Thus, all you have to do when shopping for peanut butter next time is to find a label that says "Natural", double check that the ingredients include only peanuts and salt, and you're good to go.

My favorite brand is Smucker's, just because you can find it everywhere. Here are some other common brands:

One other thing to remember: you should have to stir. Some brands market "No need to stir" natural peanuts butters. I may be incorrect, but that seems like an oxymoron...If you look at the ingredients, these types usually have a little something extra added. Go for the jars that say "stir and enjoy", because after you stir them once and incorporate all of the oils, just pop it in the fridge and it will stay mixed anyway.

I have been looking into making my own peanut butter, and it actually looks really easy if you've got some peanuts and a food processor. Here is a link to homemade peanut butter. I've looked at a lot of websites, but this is the simplest recipe I could find. I always go for simple, but feel free to look around for some others.

Try it out...I'm going to!

Monday, October 3, 2011

Zucchini-Quinoa Lasagna

This is a great spin on classic lasagna - replace the noodles with zucchini strips and the meat with quinoa!  I made this for the first time tonight, and we loved it.

Zucchini-Quinoa Lasagna
- Vegetarian Times, July/August 2011
2 large zucchini, cut lengthwise into 12 1/4 inch slices

2 C vegetable broth
1 C quinoa, rinsed and drained
1/2 C tomato sauce
1/4 C finely chopped onion
1 tsp dried oregano
1/4 C each fresh basil leaves and fresh parsley, chopped
2 tbs cream cheese (optional) *
25 oz jar marinara sauce**
1/2 C shredded mozarella cheese

*I used a little bit of cottage cheese instead. Either  or neither works

**I never use pre-made marinara sauce. "Mariana" technically means seafood based, but nobody really pays attention to that...Anyway, I usually just make up some combination of tomato paste, diced tomatoes, tomato sauce, Italian herbs, and perhaps some veggies such as onions or peppers. Often times I puree the mixture after it has cooked for a while to thicken it and make it smooth. Feel free to use a jar if you prefer though.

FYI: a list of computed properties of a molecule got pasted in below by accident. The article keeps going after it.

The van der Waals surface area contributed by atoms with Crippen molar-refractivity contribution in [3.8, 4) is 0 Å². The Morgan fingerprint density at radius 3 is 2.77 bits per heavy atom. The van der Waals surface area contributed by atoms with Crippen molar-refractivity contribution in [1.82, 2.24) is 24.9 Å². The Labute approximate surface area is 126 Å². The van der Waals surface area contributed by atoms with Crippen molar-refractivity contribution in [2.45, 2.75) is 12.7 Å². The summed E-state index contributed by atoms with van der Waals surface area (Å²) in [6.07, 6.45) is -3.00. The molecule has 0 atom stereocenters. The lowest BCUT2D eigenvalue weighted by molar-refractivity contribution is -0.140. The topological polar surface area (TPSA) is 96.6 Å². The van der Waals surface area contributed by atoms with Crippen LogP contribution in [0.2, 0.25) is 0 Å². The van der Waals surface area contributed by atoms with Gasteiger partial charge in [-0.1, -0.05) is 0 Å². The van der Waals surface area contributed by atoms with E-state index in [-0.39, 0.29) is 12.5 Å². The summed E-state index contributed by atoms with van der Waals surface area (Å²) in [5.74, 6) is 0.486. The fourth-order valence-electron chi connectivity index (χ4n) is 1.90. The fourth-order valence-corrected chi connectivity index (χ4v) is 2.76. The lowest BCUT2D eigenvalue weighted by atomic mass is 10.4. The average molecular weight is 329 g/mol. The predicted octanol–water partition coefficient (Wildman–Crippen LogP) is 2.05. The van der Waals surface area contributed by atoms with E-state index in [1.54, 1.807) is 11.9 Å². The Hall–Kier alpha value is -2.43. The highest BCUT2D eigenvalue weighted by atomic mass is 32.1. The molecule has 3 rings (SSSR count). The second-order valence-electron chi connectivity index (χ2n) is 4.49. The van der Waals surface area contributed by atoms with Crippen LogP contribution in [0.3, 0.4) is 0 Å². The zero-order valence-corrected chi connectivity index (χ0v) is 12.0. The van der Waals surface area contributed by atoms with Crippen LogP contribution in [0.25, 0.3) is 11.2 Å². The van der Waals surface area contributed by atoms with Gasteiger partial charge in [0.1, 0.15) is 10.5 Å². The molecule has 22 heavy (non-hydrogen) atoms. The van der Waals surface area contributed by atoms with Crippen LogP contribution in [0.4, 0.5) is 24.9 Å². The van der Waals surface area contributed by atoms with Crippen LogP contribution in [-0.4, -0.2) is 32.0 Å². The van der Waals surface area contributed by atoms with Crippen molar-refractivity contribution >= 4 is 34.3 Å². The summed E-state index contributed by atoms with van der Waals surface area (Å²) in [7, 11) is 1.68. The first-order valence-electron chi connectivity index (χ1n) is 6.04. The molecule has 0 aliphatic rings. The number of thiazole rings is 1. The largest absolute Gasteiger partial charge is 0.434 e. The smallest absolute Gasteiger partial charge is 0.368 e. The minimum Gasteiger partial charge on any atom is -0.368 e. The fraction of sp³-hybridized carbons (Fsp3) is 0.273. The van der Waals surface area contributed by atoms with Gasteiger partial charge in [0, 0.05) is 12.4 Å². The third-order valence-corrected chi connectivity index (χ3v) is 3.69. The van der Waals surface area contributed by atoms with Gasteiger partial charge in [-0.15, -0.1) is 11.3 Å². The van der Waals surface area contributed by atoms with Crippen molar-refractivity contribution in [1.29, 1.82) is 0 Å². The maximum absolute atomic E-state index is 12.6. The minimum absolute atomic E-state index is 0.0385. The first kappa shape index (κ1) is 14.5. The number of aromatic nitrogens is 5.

Preheat the oven to 400!
First, lay the zucchini slices out on paper towel and sprinkle them with about a teaspoon of salt and let them ssit and release their moisture. Meanwhile, combine the quinoa, onion, tomato sauce, oregano, and broth in a saucepan and bring it to a boil. Let it simmer, covered, for about 15 to 2 minutes until all of the liquid is absorbed.

Now it's time to assemble. Spoon about 1/3 C of the red sauce into a medium sized (about 8 inch) baking dish. Blot the zucchini dry to rid it of any extra moisture. Spread an even layer (4 slices) over the tomato sauce layer. Spread half of the quinoa on top, and add another layer of red sauce. Repeat this process, and end with an extra layer of zuchinni and red sauce, topped with the mozarella cheese. It only calls for 1/2 C but don't skimp - I put a little extra on top. :)

Bake it for about 20 minutes until it's bubbly and the zucchini is tender. 

Sunday, October 2, 2011

Healthy Oatmeal Cookies

These are the best cookies ever. They are low fat, full of oatmeal, and they taste great too!

Oatmeal Raisin Cookies
My Recipe

1/2 C sugar
1/2 C brown sugar
2 tbs butter
1/3 C apple sauce
1 egg
1 tsp vanilla extract
1 C flour
1/2 tsp baking soda
1 tsp baking powder
~1/3 C wheat germ

2 C oats
1 C raisins*

First, beat the sugars and butter together with an electric mixer. When the mixture is fully combined, add in the egg, applesauce, and vanilla and mix on low until combined. In a separate bowl, combine the flour, baking soda, baking powder, and wheat germ. Combine this mixture with the applesauce mixture and stir it together by hand. (You don't want to over-mix the dry and wet ingredients)
Add the oats and raisins. Drop the dough by heaping tablespoons onto cookie sheets lined with parchment paper. Bake them for 10 to12 minutes, rotating the sheets half way through, at 375 degrees. When they are turning golden brown around the edges, take them out and allow them to cool on the sheets for about 2 minutes so that they set up completely. Allow them to cool completely on a wire rack. Keep them in an airtight container so that they stay soft for days.  

*If you want to, substitute chocolate chips, cherries, or any other tasty bits for the raisins!